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Hookworms are parasitic intestinal nematodes, several of which are zoonotic. In their normal hosts, hookworms may enter the body either by ingestion or through the skin. Larvae that penetrate the skin travel through various organs, including the respiratory tract, before entering the intestines and developing into mature hookworms. Hookworms can cause anemia, abdominal pain and diarrhea when they reside in the intestines, or respiratory, dermatologic and other signs during their migration through the body. Young individuals tend to be affected more severely. In cattle, infections may lead to severe disease and pronounced weight loss, with as few as 50 adult worms causing significant anemia in calves. Hookworm disease in cats and dogs can result in anemia, and infections of neonatal pups may prove fatal, even with as few as 50-100 worms present.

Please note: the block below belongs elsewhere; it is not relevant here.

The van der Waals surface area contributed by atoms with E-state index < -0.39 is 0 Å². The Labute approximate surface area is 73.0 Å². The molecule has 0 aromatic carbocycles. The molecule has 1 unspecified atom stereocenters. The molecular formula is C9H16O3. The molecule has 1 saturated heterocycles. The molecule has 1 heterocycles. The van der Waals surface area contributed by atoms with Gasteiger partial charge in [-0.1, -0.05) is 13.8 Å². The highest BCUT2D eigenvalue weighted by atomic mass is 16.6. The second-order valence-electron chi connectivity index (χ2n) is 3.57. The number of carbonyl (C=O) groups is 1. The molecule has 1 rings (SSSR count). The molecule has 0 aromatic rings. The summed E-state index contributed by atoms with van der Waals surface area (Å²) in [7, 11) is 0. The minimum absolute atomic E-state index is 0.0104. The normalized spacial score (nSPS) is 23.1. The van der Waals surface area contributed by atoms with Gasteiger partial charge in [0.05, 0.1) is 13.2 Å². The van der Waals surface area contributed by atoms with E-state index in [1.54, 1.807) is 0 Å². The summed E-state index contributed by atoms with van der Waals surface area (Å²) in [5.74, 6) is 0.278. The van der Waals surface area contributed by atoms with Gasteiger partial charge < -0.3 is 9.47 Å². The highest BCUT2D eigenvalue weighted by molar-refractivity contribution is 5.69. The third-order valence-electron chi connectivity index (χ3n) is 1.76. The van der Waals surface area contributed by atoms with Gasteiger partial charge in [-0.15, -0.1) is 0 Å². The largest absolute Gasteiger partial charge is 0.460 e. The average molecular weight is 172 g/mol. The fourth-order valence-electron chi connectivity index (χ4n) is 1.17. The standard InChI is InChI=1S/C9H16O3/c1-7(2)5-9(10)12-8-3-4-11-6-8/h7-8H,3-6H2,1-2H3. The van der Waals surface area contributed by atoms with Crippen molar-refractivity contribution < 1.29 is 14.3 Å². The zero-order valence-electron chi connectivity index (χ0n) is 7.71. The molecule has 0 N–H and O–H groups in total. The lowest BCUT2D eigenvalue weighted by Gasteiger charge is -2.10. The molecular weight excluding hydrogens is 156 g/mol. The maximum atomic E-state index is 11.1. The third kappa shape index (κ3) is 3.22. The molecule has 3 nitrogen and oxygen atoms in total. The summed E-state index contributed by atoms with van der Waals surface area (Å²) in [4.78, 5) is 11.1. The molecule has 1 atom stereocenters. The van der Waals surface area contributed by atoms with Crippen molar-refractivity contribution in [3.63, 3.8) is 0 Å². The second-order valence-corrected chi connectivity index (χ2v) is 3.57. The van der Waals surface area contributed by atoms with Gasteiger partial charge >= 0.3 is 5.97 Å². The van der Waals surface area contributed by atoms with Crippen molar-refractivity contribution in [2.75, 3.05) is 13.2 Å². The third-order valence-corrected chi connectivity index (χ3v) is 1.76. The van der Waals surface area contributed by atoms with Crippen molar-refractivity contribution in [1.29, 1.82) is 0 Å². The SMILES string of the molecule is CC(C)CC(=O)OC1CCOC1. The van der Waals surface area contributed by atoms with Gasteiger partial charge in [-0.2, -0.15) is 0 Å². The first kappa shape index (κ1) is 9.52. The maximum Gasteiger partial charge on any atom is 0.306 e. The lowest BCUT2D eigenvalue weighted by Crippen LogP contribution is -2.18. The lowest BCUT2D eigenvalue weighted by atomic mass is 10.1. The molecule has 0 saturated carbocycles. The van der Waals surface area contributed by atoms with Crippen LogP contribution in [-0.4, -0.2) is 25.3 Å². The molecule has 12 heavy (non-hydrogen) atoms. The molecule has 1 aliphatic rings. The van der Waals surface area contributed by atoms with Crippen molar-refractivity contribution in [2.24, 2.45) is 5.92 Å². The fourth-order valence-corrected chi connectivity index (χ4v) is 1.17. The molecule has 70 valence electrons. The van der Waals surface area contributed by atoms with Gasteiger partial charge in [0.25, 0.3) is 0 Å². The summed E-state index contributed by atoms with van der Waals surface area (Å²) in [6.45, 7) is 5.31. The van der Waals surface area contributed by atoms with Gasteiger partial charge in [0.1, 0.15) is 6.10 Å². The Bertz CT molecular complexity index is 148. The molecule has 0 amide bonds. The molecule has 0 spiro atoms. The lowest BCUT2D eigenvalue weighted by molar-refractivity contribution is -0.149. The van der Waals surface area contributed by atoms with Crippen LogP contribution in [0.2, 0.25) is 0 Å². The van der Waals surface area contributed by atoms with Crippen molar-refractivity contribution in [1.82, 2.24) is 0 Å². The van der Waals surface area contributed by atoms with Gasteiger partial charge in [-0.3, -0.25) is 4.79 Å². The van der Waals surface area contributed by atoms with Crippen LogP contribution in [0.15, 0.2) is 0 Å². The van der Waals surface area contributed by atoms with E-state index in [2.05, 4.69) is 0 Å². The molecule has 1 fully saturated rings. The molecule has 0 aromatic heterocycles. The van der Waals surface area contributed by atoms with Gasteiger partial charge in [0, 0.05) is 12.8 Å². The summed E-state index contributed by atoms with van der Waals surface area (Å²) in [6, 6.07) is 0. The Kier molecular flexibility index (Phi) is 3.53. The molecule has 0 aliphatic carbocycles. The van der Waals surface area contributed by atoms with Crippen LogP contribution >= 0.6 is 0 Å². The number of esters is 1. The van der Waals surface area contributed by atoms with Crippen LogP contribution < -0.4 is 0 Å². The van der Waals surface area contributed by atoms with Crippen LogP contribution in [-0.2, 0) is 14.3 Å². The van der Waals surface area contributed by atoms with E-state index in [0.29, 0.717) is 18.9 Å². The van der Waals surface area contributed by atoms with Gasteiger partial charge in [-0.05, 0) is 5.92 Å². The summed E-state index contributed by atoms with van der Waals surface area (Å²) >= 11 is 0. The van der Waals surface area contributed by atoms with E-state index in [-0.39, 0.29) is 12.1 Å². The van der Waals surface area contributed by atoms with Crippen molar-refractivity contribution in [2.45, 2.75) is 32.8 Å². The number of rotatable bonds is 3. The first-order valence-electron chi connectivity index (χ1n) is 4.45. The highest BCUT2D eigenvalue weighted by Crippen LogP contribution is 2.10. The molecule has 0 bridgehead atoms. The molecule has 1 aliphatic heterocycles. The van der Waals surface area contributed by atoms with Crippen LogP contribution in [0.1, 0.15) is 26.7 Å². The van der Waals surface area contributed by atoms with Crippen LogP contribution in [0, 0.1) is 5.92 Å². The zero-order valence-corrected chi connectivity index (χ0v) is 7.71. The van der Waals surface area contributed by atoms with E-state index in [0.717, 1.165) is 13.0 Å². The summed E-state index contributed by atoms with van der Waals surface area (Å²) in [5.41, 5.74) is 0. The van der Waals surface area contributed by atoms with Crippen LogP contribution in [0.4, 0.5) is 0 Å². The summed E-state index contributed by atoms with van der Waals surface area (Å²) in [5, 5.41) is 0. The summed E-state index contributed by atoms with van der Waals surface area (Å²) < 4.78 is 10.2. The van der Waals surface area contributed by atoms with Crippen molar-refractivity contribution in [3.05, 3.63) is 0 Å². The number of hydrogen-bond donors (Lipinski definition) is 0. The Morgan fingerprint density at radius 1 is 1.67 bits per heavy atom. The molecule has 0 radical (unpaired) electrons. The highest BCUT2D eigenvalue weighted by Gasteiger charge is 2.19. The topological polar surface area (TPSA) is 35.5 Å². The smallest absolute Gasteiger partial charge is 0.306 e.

Animal hookworm larvae can penetrate the human epidermis, but most species cannot readily enter the dermis, and remain trapped in the skin. These larvae migrate extensively within the skin for a time, resulting in a highly pruritic but self-limited disease called cutaneous larva migrans. One species carried by dogs and cats is increasingly recognized as an intestinal parasite of humans: Ancylostoma ceylanicum has been found in 6-23% of patent human hookworm infections in some parts of Asia. A. caninum also migrates occasionally to the intestines, but usually as a single worm. While one hookworm is unlikely to cause significant blood loss, its presence may result in a painful intestinal disorder called eosinophilic enteritis.

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Iowa State University



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